Passkeys are much stronger and more unique than average passwords. They are immune to common attacks like brute force or dictionary attacks. This is because these attacks typically rely on guessing a password, and this technology has no password to guess.

Private Key Stored Securely

In the case of passkeys, the most critical part – the private key – is stored securely on your device. The authenticator never sends it to the website where you register an account.

This means that even if the website’s server is breached, your account remains secure because it doesn’t have your private key. Meanwhile, the public key stored on the server alone is insufficient to access your account.

Safe Against Phishing

The private and public keys only work together on the sites they were registered with.

Even if you were tricked into trying to log into a fraudulent site that looks like the site you’re trying to access, your device wouldn’t provide the private key because the site is not the one it’s associated with.

This prevents unauthorized access to your account, even in the face of sophisticated phishing attempts.

Traditional phishing methods don’t work with passkeys anymore. Image: Freepik

Which Devices and Sites Support Passkeys at the Moment?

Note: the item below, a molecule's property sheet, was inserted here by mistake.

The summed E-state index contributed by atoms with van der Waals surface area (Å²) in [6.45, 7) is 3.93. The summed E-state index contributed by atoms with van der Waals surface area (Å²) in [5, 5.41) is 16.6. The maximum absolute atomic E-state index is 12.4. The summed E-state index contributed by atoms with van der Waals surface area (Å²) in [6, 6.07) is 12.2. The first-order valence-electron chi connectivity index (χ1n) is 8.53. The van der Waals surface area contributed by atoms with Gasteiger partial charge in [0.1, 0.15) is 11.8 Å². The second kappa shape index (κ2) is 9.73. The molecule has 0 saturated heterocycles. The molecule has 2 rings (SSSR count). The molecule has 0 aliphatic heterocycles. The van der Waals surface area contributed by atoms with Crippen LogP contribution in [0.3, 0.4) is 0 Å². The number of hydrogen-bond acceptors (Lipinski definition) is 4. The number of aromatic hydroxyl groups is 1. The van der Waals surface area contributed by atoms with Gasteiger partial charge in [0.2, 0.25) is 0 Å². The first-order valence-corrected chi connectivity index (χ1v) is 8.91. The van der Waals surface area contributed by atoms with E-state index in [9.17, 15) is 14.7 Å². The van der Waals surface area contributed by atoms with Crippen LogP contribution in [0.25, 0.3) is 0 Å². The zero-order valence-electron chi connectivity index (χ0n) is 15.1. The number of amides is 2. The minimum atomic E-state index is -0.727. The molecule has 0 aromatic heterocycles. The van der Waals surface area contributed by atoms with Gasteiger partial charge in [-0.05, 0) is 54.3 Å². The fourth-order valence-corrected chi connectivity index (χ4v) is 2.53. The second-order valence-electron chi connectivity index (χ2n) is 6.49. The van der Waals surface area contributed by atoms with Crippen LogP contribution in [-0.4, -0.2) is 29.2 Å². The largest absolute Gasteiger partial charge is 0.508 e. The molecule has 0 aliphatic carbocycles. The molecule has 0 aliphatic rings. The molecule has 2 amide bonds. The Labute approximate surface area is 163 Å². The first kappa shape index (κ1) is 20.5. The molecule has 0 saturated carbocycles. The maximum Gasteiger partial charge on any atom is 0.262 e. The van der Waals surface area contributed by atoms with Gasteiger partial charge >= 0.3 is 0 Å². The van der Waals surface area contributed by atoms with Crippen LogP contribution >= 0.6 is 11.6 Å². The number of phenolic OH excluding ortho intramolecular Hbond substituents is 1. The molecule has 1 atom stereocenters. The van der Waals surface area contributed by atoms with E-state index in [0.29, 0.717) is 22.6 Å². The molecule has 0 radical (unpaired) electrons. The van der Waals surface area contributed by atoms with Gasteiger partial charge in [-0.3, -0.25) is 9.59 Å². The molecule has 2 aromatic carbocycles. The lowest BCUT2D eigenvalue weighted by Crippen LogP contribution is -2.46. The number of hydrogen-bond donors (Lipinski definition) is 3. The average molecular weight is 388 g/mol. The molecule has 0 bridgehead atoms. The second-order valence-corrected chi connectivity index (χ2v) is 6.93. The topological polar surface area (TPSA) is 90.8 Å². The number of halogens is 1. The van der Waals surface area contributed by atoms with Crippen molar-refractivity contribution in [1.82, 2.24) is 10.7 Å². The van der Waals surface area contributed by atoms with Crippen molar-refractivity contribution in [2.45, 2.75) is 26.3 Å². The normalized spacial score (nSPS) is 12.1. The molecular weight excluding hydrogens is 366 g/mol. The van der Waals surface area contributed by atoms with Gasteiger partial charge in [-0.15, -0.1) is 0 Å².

Android and iOS platforms are fully equipped to support passkeys right out of the box. Users can easily create, use, and sync passkeys across devices within these operating systems, ensuring a seamless and secure authentication experience.

However, the number of services and websites with integrated passkeys support is still somewhat limited, with Google, Microsoft, Best Buy, PayPal, eBay, and Kayak among the early adopters.


Passkeys are poised to play a pivotal role in the feature of authentication. By offering a safer, more convenient alternative to traditional passwords, they are set to revolutionize how we secure our digital identities.

Locker supports traditional passwords and passkeys, becoming a flexible solution for protecting your accounts.

Locker has implemented passkeys in our web and mobile applications. With the addition of this advanced and robust authentication method, you can experience hassle-free logins on supported websites and services. Download Locker today to take the leap toward a safer, passwordless future.

You’ll be asked to choose an authentication method if you create a new account. Choose to secure your account with a passkey.

If you’re accessing the security settings of an existing account, look for options related to passkeys, WebAuthn, or FIDO2 standards.